‘A whole new ballgame’: Kansas basketball eager to defend national title, but Jayhawks know there’s work to be done first

photo by: Nick Krug/Journal-World

The Kansas players goof around for a photo following their official team photo at Allen Fieldhouse on Tuesday, Oct. 25, 2022.

Kansas basketball coach Bill Self will be the first to tell you that he likes his 2022-23 roster and that he thinks the Jayhawks have a chance to be pretty good this season.

The word chance is the key part of that phrase, though, and Self said Tuesday at KU’s annual media day that there were a few things that had to happen before he was ready to call this team a contender.

“We’d like to think that we’re in a position to try to defend a championship,” Self said Tuesday. “But I think the biggest thing we’ve got to realize first, before we can even think like that, is we’ve got to be in the game first.”

The game Self referred to was not necessarily the national title game on April 3, 2023 at NRG Stadium in Houston. Although no one around the program is trying to hide the fact that being there absolutely is this team’s goal.

Self’s reference to “in the game,” however, meant getting this group to the point where it’s good enough to compete at a high level and do it consistently.

“I think there’s a lot of things that we have to do to put ourselves in a position to be good enough to have to defend (the 2022 title),” Self said. “And I don’t think we’re quite there yet.”

Like most KU teams, the expectation for this group, which is ranked fifth in the preseason Associated Press Top 25, is to get better as the season goes along.

Self said Tuesday that the current roster has some “shortcomings” that he hoped would improve as the season goes on, and he has said on a number of occasions this offseason that this team will need to shoot the ball well to win games and still needs to find an answer inside.

None of that is much different from what past Kansas teams have faced at this point in the year. What determined how good those past teams were or how many games they won was how well they answered the inevitable preseason questions in November, December and into January and February.

“I do like our team,” Self said. “I do think we have talent. I do think we’re going to get better as we get older. But, you know, you take for granted some experience, and we basically return two guys that played any meaningful minutes off the team that won a championship last year. So, it’s a whole new ballgame.”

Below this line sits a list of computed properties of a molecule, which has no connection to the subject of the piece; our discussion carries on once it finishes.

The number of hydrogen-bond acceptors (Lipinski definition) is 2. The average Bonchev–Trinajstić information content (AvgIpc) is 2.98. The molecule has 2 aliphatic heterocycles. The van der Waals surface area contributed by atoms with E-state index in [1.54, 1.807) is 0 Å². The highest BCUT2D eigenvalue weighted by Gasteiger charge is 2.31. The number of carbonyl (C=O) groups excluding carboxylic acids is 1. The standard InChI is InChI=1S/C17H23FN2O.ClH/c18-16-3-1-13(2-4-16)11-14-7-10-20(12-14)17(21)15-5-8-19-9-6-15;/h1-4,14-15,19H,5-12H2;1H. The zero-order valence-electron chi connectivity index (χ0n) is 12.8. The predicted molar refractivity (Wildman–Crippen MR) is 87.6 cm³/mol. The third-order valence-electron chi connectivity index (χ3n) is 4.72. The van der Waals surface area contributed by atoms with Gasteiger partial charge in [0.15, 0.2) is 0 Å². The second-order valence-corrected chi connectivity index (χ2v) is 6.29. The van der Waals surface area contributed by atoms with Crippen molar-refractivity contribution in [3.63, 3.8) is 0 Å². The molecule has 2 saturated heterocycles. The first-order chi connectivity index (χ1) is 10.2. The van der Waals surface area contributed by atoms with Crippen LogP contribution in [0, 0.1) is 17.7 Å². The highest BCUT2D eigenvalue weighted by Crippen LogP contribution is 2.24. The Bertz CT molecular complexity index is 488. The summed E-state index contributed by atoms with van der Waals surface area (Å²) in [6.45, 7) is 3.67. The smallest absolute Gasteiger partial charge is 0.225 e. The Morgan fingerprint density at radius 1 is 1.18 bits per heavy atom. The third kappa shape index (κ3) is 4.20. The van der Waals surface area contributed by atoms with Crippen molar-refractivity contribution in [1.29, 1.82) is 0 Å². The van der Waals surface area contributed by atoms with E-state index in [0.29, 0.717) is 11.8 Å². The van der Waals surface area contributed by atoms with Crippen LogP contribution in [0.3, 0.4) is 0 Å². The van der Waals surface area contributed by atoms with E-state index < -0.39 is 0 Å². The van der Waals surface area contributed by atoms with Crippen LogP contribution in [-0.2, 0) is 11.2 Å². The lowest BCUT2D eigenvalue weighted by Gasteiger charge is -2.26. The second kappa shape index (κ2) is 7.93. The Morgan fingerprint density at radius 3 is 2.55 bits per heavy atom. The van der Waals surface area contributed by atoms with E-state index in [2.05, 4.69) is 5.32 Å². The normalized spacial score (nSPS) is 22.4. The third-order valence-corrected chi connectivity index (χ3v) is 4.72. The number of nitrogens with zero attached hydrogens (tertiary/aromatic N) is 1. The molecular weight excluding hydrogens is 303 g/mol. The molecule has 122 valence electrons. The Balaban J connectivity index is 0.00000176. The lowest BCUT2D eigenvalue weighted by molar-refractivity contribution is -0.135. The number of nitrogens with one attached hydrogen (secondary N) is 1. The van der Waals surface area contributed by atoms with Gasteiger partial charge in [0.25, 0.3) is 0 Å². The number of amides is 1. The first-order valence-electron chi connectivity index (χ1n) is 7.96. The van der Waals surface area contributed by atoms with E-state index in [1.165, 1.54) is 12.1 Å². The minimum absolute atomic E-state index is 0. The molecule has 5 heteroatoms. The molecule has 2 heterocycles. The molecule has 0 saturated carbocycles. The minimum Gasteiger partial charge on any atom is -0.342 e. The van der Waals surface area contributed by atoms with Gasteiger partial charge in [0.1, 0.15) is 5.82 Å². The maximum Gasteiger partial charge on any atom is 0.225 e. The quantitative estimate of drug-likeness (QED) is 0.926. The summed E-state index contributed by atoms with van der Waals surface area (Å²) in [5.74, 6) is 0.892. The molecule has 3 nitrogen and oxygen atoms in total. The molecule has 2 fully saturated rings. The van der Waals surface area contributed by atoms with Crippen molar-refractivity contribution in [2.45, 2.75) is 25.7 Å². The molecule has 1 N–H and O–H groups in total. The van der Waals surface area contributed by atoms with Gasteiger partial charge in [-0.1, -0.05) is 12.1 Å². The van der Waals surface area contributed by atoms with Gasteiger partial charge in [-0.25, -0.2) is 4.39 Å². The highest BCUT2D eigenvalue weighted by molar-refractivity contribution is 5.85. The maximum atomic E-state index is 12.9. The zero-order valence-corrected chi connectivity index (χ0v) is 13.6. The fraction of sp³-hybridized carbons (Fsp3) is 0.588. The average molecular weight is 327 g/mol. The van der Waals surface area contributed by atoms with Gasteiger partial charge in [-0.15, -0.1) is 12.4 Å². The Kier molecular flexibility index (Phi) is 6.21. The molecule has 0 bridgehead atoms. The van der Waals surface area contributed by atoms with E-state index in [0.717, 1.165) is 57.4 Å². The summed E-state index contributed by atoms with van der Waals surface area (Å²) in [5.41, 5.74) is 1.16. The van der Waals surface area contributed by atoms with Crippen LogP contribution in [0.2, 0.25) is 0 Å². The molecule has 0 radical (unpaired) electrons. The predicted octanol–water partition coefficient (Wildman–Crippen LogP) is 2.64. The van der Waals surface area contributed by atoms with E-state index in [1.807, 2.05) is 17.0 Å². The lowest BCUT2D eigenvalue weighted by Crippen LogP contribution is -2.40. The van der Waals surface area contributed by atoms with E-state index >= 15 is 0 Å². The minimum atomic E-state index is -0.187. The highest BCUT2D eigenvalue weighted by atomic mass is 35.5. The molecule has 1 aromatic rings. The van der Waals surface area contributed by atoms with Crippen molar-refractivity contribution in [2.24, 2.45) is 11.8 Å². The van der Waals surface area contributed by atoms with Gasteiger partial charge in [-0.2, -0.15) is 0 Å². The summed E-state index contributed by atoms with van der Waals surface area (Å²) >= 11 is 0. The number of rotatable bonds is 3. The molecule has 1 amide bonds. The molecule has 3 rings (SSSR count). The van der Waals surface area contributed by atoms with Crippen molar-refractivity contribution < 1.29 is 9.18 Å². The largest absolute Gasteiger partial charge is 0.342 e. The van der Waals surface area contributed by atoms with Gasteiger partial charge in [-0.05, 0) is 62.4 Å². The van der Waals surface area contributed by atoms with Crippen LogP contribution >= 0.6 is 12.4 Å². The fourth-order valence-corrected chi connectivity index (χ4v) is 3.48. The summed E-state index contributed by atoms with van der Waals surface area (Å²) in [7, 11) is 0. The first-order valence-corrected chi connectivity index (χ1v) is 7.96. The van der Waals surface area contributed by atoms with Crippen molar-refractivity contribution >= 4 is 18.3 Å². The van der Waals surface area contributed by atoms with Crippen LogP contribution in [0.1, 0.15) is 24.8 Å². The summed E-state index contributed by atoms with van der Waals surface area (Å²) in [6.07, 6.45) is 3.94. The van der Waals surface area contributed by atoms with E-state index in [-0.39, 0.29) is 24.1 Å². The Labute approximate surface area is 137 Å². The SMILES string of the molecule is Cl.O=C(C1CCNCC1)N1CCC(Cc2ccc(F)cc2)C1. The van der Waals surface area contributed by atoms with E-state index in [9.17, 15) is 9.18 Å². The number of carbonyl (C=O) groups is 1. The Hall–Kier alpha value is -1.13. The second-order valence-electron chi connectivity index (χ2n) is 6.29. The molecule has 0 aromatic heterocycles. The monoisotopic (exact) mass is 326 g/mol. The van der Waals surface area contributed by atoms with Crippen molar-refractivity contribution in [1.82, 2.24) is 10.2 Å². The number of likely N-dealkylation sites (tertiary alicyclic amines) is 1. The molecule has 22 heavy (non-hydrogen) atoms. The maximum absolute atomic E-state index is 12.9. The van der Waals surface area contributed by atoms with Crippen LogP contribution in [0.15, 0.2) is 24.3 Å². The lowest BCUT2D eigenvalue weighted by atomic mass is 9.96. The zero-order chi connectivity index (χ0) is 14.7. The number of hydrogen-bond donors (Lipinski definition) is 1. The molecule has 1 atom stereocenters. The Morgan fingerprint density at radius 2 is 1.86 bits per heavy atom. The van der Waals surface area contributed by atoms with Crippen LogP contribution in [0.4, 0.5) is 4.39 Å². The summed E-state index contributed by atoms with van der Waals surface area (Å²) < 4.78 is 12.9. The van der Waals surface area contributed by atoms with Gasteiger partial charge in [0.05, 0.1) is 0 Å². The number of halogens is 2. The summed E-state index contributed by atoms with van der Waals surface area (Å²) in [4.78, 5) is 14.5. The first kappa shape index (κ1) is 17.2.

While 11 of the 17 players on this year’s roster — 13 scholarship players and four walk-ons — were a part of last season’s championship run, only a few of them played key roles.

Jalen Wilson and Dajuan Harris Jr. both started. And it’s no secret that this is their team now. And, despite playing limited minutes, guard Joe Yesufu and forward KJ Adams both appeared in at least 34 games, as well. The question now is whether that core, along with players like Zach Clemence, Bobby Pettiford, Cam Martin and others, learned enough from watching the 2021-22 team to have it translate to the season ahead.

“I still don’t think that we totally grasp why that team won last year,” Self said Tuesday. “That team won because of intangibles.”

Included among those were: Communicating on the court, competing on each possession like it was game point and taking pride in making your opponent play bad.

“That team didn’t buy into it when they were freshmen,” Self said. “But last year they were totally bought in. We’re going to have to learn how to win by making somebody else play worse. Maybe it’s defense, maybe it’s stealing extra possessions, maybe it’s even if you’re stale offensively you can create some opportunities (for) easier baskets.”

Asked Tuesday what aspect of defending the 2022 national title would be most challenging, Clemence pointed to KU’s youth and relative inexperience.

“It’s going to be hard,” the 6-foot-10 sophomore said on Tuesday. “Last year, we were behind the vets, seniors, which, you saw how that turned out. But it’s definitely going to be a fun year this year.”

Added freshman guard Gradey Dick, who is competing for a spot in the starting lineup: “Every single day it’s just building us because we’re a new team. Our huge end goal (is) to get back to where they were last year and finish another one.”

KU will host Pitt State at 7 p.m. on Nov. 3 in its lone exhibition game of the season. After that, the Jayhawks will host Omaha in the regular season opener on Nov. 7 and North Dakota State on Nov. 10 before heading to Indianapolis on Nov. 15 to take on Duke at the Champions Classic.


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